July 02--The federal government has put its money where its mouth is, announcing Tuesday that it has conditionally approved a $150 million loan guarantee for Cape Wind.
The U.S. Department of Energy loan guarantee, combined with already announced commercial debt and equity for the 130-turbine offshore wind farm, would give the project's developer more than half of the projected $2.6 billion cost, an estimate based on three-year-old filings with Massachusetts regulators.
Through email Energy Department spokeswoman Dawn Selak declined to provide an agency official to answer questions about the loan, how the decision was reached, or why the amount was less than the $500 millionCape Wind requested.
Peter Davidson, the agency's executive director of the Loan Programs Office, wrote in an email forwarded by Selak that Cape Wind had achieved milestones related to financing, permitting and power-purchase agreements that allowed for the conditional commitment, which is an indication the department will support final approval once other criteria are met.
Selak and Davidson declined to respond to a series of other questions about the loan.
Cape Wind spokesman Mark Rodgers said that the direct support from the federal government is helpful on two fronts: the actual financing and the message it sends to the commercial financing sector.
Although the loan is less than what the company requested, it's a good outcome and frees additional money for other worthy projects, Rodgers said.
To Cape Wind's opponents, however, the Energy Department's record will always be colored by loans like the one provided to solar energy giant Solyndra, which failed three years ago after receiving $535 million in loans from the agency through a separate program.
The Cape Wind loan is also far less than the developer requested in 2011, said Audra Parker, president of the Alliance to Protect Nantucket Sound, the project's primary opposition group.
"It's a conditional commitment again and it's a far cry from the $1.97 billion that Cape Wind tried to get in the original application," she said. "I think it's a vote of low confidence in the project moving forward."
Cape Wind, first proposed in 2001, has faced stiff opposition from critics who say the project will irreparably harm Nantucket Sound, is too expensive and is a danger to navigation. Supporters argue that it is potentially the first step toward establishing a new industry that will provide clean energy, good jobs and help address climate change.
The Interior Department approved the project in 2010, but legal challenges and questions about whether it could be financed have lingered.
In 2011, the Energy Department put a nearly $2 billion loan for the 130-turbine Cape Wind project on hold, essentially killing the application.
That program, according to Rodgers, was funded by federal stimulus money.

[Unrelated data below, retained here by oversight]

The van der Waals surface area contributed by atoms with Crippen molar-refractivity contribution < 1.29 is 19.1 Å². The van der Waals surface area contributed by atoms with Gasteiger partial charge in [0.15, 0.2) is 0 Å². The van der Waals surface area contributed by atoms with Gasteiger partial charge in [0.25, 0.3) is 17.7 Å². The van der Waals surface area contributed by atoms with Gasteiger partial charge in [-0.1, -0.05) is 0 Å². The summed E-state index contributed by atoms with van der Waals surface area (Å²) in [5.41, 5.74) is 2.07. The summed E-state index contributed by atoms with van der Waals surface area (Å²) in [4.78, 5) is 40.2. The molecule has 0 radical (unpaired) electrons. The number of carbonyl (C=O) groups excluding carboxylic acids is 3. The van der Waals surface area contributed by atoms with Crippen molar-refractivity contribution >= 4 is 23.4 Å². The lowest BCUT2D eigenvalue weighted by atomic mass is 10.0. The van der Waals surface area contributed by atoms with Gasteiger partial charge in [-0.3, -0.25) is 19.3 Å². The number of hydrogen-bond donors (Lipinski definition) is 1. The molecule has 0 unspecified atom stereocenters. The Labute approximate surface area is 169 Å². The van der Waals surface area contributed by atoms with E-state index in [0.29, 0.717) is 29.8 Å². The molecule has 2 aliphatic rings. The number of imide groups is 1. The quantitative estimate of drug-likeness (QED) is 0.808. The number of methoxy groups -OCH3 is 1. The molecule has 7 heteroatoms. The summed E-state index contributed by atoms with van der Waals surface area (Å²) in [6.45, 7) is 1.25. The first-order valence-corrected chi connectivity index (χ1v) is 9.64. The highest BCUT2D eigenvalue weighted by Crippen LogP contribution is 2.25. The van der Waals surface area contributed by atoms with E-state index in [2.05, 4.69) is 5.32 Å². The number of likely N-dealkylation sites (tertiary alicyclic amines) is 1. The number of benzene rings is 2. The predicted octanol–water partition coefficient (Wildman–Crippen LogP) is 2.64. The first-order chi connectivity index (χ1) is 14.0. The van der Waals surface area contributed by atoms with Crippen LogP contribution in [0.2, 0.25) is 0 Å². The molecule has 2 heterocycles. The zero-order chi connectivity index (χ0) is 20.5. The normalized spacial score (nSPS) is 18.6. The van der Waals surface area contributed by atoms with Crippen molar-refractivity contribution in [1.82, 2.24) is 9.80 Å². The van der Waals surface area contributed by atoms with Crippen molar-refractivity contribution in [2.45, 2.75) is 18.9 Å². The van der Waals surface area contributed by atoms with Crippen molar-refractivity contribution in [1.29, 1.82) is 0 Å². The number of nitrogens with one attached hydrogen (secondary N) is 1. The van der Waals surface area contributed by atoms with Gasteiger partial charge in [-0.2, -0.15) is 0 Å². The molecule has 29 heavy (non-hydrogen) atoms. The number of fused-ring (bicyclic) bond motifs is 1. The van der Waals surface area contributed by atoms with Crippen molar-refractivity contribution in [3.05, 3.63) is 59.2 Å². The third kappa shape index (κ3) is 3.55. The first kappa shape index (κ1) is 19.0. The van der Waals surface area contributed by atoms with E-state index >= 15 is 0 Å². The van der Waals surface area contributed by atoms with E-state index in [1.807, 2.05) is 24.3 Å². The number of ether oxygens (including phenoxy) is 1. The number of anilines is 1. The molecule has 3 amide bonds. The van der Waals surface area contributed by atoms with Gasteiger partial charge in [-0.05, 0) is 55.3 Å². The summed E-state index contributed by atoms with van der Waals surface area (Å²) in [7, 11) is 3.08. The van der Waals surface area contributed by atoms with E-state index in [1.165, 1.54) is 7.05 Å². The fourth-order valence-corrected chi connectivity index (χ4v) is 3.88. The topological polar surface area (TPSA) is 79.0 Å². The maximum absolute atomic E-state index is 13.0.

"That was a time when the commercial financial system had basically collapsed and was not functioning," he said, adding that it would have been difficult for Cape Wind to secure financing at that time without "extreme" government support.
But the stimulus-based loan program -- known as 1705 -- ran out of money before a decision was made on Cape Wind, Rodgers said.
About two years ago, Cape Wind applied for another loan program known as 1703 and established under the Energy Department as part of the Energy Policy Act of 2005, for $500 million, Rodgers said.
Cape Wind's loan application was scrutinized very closely by Energy Department officials and their consultants, Rodgers said.
Rodgers declined to provide an updated cost estimate for the project, saying that the company continues to work on securing debt and equity.
Over the past year, commercial banks, Siemens -- the company expected to provide the project's turbines -- and overseas credit agencies have approved a series of conditional loans and investments for the project totaling $1.3 billion.
"We expect to complete project financing by the end of this year," Rodgers said, adding that additional announcements about financing are expected soon.
Not so fast, said Parker.
The alliance has an outstanding appeal of a federal lawsuit challenging a contract between Cape Wind and NStar for power from the project, she said.
In addition, questions about migratory birds and right whales remanded by a federal judge to the U.S. Fish and Wildlife Service and the National Oceanic and Atmospheric Administration'sNational Marine Fisheries Service, respectively, haven't been addressed, Parker said.
Fish and Wildlife is waiting on the Department of Justice to file its response to the remand, spokeswoman Meagan Racey wrote in an email.
The Fisheries Service has no updates on an incidental-take permit for right whales required by the judge, NOAA spokeswoman Maggie Mooney-Seus wrote in an email.
Cape Wind also has the choice to bid on leases proposed last month for a large swath of ocean south of Martha's Vineyard instead of building in the middle of Nantucket Sound, Parker said.
Follow Patrick Cassidy on Twitter: @pcassidycct.
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